Q.: To read you, one has to have read Derrida…

J.D.: But that’s true for everyone! Is it so wrong to take account of a past trajectory, of a writing that has in part sealed itself, little by little? But it is also interesting to undo, to unseal. I also try to begin over again in proximity to the simplest thing, which is sometimes difficult and dangerous.

You know, the “thinking” that has it out with [s’explique avec] philosophy, science, or literature as such does not totally belong to them. It calls for a writing that sometimes can be read with an apparent facility..

Birth and Intellectual Development
from “A ‘Madness’ Must Watch Over Thinking” pp. 339-343

Q.: Let us imagine your future biographer. One may suppose he will write, in a lazy repetition of the public record: Jacques Derrida was born July I5, I930, in El Biar, near Algiers. It is up to you perhaps to oppose this biological birth with your true birth, the one that would proceed from that private or public event in which you really became yourself.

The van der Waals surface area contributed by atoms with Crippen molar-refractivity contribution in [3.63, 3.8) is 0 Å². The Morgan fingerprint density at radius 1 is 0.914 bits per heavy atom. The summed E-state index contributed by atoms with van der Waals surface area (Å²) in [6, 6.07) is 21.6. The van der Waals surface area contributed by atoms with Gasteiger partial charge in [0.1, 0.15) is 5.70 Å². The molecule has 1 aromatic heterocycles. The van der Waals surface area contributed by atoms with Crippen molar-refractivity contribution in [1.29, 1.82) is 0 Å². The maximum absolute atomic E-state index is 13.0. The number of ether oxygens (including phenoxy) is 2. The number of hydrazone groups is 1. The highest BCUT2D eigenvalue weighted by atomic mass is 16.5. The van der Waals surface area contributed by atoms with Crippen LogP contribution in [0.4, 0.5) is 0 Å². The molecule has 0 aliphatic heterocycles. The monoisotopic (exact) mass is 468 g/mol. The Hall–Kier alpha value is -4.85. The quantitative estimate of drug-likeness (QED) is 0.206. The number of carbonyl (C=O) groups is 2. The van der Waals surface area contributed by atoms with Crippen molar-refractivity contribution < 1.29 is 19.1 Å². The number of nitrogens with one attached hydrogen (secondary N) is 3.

J.D.: For starters, that’s a bit too much. You go so far as to say: “it is up to you [il vous revient] ” to say when you are born. No, if there is anything that cannot be “up to me,” then this is it, whether we’re talking about what you call “biological birth” transferred to the objectivity of the public record, or “true birth.” “I was born”: this is one of the most singular expressions I know, especially in its French grammatical form. If the interview form lent itself to it, I would prefer, instead of answering you directly, to begin an interminable analysis of the phrase “je, je suis, je suis nè” in which the tense is not given. Anxiety will never be dispelled on this subject, for the event that is thereby designated can herald itself in me only in the future: “I am (not yet) born,” but the future has the form of a past which I will never have witnessed and which for this reason remains always promised–and moreover also multiple. Who ever said that one was born just once? But how can one deny that through all the different promised births, it is a single and same time, the unique time, that insists and that is repeated forever? This is a little what is being recounted in Circumfession. “I am not yet born” because the moment that decided my nameable identity was taken away from me. Everything is arranged so that it be this way, this is what is called culture. Thus, through so many different relays, one can only try to recapture this theft or this institution which was able to, which had to take place more than once. But however iterable and divisible it remains, the “only once” resists.